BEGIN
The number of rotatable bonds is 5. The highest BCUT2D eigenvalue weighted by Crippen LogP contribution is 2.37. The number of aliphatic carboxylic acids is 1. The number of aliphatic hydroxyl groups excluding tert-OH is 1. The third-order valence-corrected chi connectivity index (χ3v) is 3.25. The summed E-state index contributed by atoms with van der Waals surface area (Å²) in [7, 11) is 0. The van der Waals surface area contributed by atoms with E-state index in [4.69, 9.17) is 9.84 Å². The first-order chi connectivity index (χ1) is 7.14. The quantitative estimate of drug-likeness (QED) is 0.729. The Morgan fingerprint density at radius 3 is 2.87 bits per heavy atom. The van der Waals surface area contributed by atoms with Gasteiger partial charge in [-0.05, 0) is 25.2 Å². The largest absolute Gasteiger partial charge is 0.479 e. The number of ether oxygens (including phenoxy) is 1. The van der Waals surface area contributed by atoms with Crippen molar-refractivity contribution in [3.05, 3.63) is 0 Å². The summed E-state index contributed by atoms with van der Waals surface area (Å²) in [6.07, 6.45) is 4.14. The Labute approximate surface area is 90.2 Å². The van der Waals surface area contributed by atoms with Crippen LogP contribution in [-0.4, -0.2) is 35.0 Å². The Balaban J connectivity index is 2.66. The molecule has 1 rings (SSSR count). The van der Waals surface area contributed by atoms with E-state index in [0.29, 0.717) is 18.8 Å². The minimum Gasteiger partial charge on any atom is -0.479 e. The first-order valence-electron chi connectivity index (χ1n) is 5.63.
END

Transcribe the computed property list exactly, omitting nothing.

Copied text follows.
The number of rotatable bonds is 5. The highest BCUT2D eigenvalue weighted by Crippen LogP contribution is 2.37. The number of aliphatic carboxylic acids is 1. The number of aliphatic hydroxyl groups excluding tert-OH is 1. The third-order valence-corrected chi connectivity index (χ3v) is 3.25. The summed E-state index contributed by atoms with van der Waals surface area (Å²) in [7, 11) is 0. The van der Waals surface area contributed by atoms with E-state index in [4.69, 9.17) is 9.84 Å². The first-order chi connectivity index (χ1) is 7.14. The quantitative estimate of drug-likeness (QED) is 0.729. The Morgan fingerprint density at radius 3 is 2.87 bits per heavy atom. The van der Waals surface area contributed by atoms with Gasteiger partial charge in [-0.05, 0) is 25.2 Å². The largest absolute Gasteiger partial charge is 0.479 e. The number of ether oxygens (including phenoxy) is 1. The van der Waals surface area contributed by atoms with Crippen molar-refractivity contribution in [3.05, 3.63) is 0 Å². The summed E-state index contributed by atoms with van der Waals surface area (Å²) in [6.07, 6.45) is 4.14. The Labute approximate surface area is 90.2 Å². The van der Waals surface area contributed by atoms with Crippen LogP contribution in [-0.4, -0.2) is 35.0 Å². The Balaban J connectivity index is 2.66. The molecule has 1 rings (SSSR count). The van der Waals surface area contributed by atoms with E-state index in [0.29, 0.717) is 18.8 Å². The minimum Gasteiger partial charge on any atom is -0.479 e. The first-order valence-electron chi connectivity index (χ1n) is 5.63.